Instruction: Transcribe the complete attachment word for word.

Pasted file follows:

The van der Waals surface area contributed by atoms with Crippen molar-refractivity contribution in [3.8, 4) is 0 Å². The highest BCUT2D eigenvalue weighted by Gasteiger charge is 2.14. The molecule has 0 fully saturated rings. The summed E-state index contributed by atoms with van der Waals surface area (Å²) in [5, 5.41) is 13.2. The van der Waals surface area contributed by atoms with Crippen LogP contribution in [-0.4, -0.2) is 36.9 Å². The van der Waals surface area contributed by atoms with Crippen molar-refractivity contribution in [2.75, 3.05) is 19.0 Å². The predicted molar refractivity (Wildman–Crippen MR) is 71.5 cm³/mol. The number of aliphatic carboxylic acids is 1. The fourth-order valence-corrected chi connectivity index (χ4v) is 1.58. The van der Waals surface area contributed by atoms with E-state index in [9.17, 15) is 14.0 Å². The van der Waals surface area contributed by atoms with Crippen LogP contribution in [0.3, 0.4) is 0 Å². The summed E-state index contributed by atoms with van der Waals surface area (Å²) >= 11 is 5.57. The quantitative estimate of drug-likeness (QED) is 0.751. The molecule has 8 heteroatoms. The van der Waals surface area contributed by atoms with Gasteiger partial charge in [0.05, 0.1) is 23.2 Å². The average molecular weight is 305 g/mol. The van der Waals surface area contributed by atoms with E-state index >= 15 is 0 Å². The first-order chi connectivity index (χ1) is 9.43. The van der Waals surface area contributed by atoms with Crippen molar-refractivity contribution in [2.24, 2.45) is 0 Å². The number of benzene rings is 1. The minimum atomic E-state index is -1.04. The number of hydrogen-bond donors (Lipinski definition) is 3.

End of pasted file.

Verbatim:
The van der Waals surface area contributed by atoms with Crippen molar-refractivity contribution in [3.8, 4) is 0 Å². The highest BCUT2D eigenvalue weighted by Gasteiger charge is 2.14. The molecule has 0 fully saturated rings. The summed E-state index contributed by atoms with van der Waals surface area (Å²) in [5, 5.41) is 13.2. The van der Waals surface area contributed by atoms with Crippen LogP contribution in [-0.4, -0.2) is 36.9 Å². The van der Waals surface area contributed by atoms with Crippen molar-refractivity contribution in [2.75, 3.05) is 19.0 Å². The predicted molar refractivity (Wildman–Crippen MR) is 71.5 cm³/mol. The number of aliphatic carboxylic acids is 1. The fourth-order valence-corrected chi connectivity index (χ4v) is 1.58. The van der Waals surface area contributed by atoms with E-state index in [9.17, 15) is 14.0 Å². The van der Waals surface area contributed by atoms with Crippen LogP contribution in [0.3, 0.4) is 0 Å². The summed E-state index contributed by atoms with van der Waals surface area (Å²) >= 11 is 5.57. The quantitative estimate of drug-likeness (QED) is 0.751. The molecule has 8 heteroatoms. The van der Waals surface area contributed by atoms with Gasteiger partial charge in [0.05, 0.1) is 23.2 Å². The average molecular weight is 305 g/mol. The van der Waals surface area contributed by atoms with E-state index >= 15 is 0 Å². The first-order chi connectivity index (χ1) is 9.43. The van der Waals surface area contributed by atoms with Crippen molar-refractivity contribution in [2.24, 2.45) is 0 Å². The number of benzene rings is 1. The minimum atomic E-state index is -1.04. The number of hydrogen-bond donors (Lipinski definition) is 3.